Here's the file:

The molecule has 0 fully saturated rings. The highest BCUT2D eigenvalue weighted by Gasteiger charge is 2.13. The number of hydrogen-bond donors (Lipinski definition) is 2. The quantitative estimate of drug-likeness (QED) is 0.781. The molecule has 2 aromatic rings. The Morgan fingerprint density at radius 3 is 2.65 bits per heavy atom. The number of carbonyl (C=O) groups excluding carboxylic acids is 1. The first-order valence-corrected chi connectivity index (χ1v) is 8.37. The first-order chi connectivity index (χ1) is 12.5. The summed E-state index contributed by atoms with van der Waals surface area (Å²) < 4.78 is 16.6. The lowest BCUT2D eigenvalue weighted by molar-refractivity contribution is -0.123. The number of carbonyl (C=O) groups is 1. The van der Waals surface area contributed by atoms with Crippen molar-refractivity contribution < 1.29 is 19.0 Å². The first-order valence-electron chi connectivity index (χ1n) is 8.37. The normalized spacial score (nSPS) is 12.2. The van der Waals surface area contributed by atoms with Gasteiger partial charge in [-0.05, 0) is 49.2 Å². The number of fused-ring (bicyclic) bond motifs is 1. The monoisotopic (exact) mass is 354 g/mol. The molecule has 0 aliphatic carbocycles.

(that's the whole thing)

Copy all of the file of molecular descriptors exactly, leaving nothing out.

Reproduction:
The molecule has 0 fully saturated rings. The highest BCUT2D eigenvalue weighted by Gasteiger charge is 2.13. The number of hydrogen-bond donors (Lipinski definition) is 2. The quantitative estimate of drug-likeness (QED) is 0.781. The molecule has 2 aromatic rings. The Morgan fingerprint density at radius 3 is 2.65 bits per heavy atom. The number of carbonyl (C=O) groups excluding carboxylic acids is 1. The first-order valence-corrected chi connectivity index (χ1v) is 8.37. The first-order chi connectivity index (χ1) is 12.5. The summed E-state index contributed by atoms with van der Waals surface area (Å²) < 4.78 is 16.6. The lowest BCUT2D eigenvalue weighted by molar-refractivity contribution is -0.123. The number of carbonyl (C=O) groups is 1. The van der Waals surface area contributed by atoms with Crippen molar-refractivity contribution < 1.29 is 19.0 Å². The first-order valence-electron chi connectivity index (χ1n) is 8.37. The normalized spacial score (nSPS) is 12.2. The van der Waals surface area contributed by atoms with Gasteiger partial charge in [-0.05, 0) is 49.2 Å². The number of fused-ring (bicyclic) bond motifs is 1. The monoisotopic (exact) mass is 354 g/mol. The molecule has 0 aliphatic carbocycles.